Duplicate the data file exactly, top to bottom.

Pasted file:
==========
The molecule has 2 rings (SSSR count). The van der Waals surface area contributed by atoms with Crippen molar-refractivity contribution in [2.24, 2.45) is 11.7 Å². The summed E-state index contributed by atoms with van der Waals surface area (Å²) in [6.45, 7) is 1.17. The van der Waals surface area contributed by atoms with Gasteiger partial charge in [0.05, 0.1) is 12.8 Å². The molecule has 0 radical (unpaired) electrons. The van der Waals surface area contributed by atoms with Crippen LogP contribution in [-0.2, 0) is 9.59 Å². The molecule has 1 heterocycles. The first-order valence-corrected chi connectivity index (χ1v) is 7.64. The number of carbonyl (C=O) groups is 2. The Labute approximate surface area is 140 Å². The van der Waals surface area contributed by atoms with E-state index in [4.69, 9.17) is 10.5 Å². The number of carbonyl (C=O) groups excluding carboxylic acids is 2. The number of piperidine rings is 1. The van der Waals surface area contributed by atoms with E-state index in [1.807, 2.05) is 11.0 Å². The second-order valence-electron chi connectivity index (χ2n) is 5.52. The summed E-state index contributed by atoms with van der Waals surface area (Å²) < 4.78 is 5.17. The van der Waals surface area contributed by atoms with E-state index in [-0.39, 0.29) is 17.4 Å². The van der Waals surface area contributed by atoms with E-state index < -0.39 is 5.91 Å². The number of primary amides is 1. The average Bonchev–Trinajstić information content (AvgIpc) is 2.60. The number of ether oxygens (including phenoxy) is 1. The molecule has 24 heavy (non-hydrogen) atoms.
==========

The molecule has 2 rings (SSSR count). The van der Waals surface area contributed by atoms with Crippen molar-refractivity contribution in [2.24, 2.45) is 11.7 Å². The summed E-state index contributed by atoms with van der Waals surface area (Å²) in [6.45, 7) is 1.17. The van der Waals surface area contributed by atoms with Gasteiger partial charge in [0.05, 0.1) is 12.8 Å². The molecule has 0 radical (unpaired) electrons. The van der Waals surface area contributed by atoms with Crippen LogP contribution in [-0.2, 0) is 9.59 Å². The molecule has 1 heterocycles. The first-order valence-corrected chi connectivity index (χ1v) is 7.64. The number of carbonyl (C=O) groups is 2. The Labute approximate surface area is 140 Å². The van der Waals surface area contributed by atoms with E-state index in [4.69, 9.17) is 10.5 Å². The number of carbonyl (C=O) groups excluding carboxylic acids is 2. The number of piperidine rings is 1. The van der Waals surface area contributed by atoms with E-state index in [1.807, 2.05) is 11.0 Å². The second-order valence-electron chi connectivity index (χ2n) is 5.52. The summed E-state index contributed by atoms with van der Waals surface area (Å²) < 4.78 is 5.17. The van der Waals surface area contributed by atoms with E-state index in [-0.39, 0.29) is 17.4 Å². The van der Waals surface area contributed by atoms with E-state index < -0.39 is 5.91 Å². The number of primary amides is 1. The average Bonchev–Trinajstić information content (AvgIpc) is 2.60. The number of ether oxygens (including phenoxy) is 1. The molecule has 24 heavy (non-hydrogen) atoms.